As humans, we find comfort and confidence in identity. Without it we’re left restless and disoriented: “The desire for God is written in the human heart, because man is created by God and for God; and God never ceases to draw man to himself. Only in God will he find the truth and happiness he never stops searching for: The dignity of man rests above all on the fact that he is called to communion with God…He cannot live fully according to truth unless he freely acknowledges that love and entrusts himself to his creator.”¹

Is this need for identity and belonging, written into our very creation, part of why we might be so eager to tell others we’re in our “[insert adjective] era?” Though our human experience could never be so neatly packed into a few choice descriptions, I do see the ways in which naming our season of life helps us make sense of it. An eras-mindset can offer a narrative framework for reflection and understanding, and can even illuminate the spiritual path ahead. 

So what era are you in right now, and why does it matter? Here’s why: naming and claiming this time in your marriage can draw your attention to the Lord’s will for you, both now and in the future. 

Consider this present moment, be it in your Newlywed Era, Parenthood Era, Empty Nest Era, or even an Abundance or Dark Night of the Soul Era. What is the Lord whispering in your heart? Where is He prompting you to direct your prayer and action? Who and what is He asking you to prioritize?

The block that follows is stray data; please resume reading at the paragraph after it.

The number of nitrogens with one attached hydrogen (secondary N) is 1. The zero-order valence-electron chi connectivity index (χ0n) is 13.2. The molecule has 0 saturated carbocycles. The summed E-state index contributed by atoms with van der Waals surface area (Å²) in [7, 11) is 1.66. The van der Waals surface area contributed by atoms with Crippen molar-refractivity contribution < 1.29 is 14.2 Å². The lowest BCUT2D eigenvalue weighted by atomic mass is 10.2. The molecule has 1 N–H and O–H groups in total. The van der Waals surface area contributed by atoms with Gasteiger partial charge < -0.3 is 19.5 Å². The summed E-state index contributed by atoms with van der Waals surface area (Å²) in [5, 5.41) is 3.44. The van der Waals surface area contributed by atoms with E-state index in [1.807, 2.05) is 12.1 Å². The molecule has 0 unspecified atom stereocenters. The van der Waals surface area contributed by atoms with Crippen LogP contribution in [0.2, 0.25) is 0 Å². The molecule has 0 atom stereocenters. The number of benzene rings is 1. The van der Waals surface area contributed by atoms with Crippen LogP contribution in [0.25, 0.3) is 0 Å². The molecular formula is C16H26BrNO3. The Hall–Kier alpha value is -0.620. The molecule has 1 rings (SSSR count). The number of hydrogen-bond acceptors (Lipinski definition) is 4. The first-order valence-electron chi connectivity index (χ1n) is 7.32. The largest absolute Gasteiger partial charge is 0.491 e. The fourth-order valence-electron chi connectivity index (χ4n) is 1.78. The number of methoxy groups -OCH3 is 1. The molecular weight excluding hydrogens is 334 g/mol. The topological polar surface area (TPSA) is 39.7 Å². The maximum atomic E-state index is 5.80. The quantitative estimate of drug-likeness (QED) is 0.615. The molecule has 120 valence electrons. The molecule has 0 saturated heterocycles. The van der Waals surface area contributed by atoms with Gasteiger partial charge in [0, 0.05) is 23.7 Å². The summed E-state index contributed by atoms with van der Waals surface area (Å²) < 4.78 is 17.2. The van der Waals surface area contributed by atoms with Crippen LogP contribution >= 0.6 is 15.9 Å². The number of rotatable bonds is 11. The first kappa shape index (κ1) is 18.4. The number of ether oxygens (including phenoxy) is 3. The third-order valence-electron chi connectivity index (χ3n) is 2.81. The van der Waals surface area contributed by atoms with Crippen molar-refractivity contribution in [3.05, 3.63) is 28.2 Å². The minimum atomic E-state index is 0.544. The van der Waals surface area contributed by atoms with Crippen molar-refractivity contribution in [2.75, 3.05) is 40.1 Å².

Within the bigger, zoomed-out picture of daily routines and interactions between you and your spouse, there are moment-to-moment movements of the heart that can guide your relationship and family life: “All our moments are made productive by our obedience to the will of God…we have to do nothing except allow His holy will to work within us and surrender ourselves to it blindly with absolute confidence.”²

And consider, too, the moments to come. I often reflect on the present state of my marriage with hope for the future. Specifically, I ask myself what, in hindsight, I hope my husband and I will remember about both good times and hard times. Do we want to remember right now with fondness or with bitterness? What will this period in our lives look like and feel like? Most importantly, what fruits do we hope this time will bring forth?

Once we’ve identified our desires for this time, we have a hope we can then aspire to, while making a roadmap to achieve it: what practical steps will we take in our relationship and family life to cooperate with the Lord in His will, in prayer, sacrifice, action, commitments, boundaries, conversation, and beyond? 

This month, I encourage you and your spouse to reflect on the developments unique to whatever season–fine, whatever era–of marriage you find yourselves in. Having answered the call to sanctify one another, all the days of your life, meet your call with love and fortitude. For our ultimate future and forever era, is eternity–the heavenly wedding feast.

¹ Catechism of the Catholic Church, 27.
² Jean-Pierre de Caussade, trans. John Beevers, Abandonment to Divine Providence (New York: Doubleday, 1975), 28.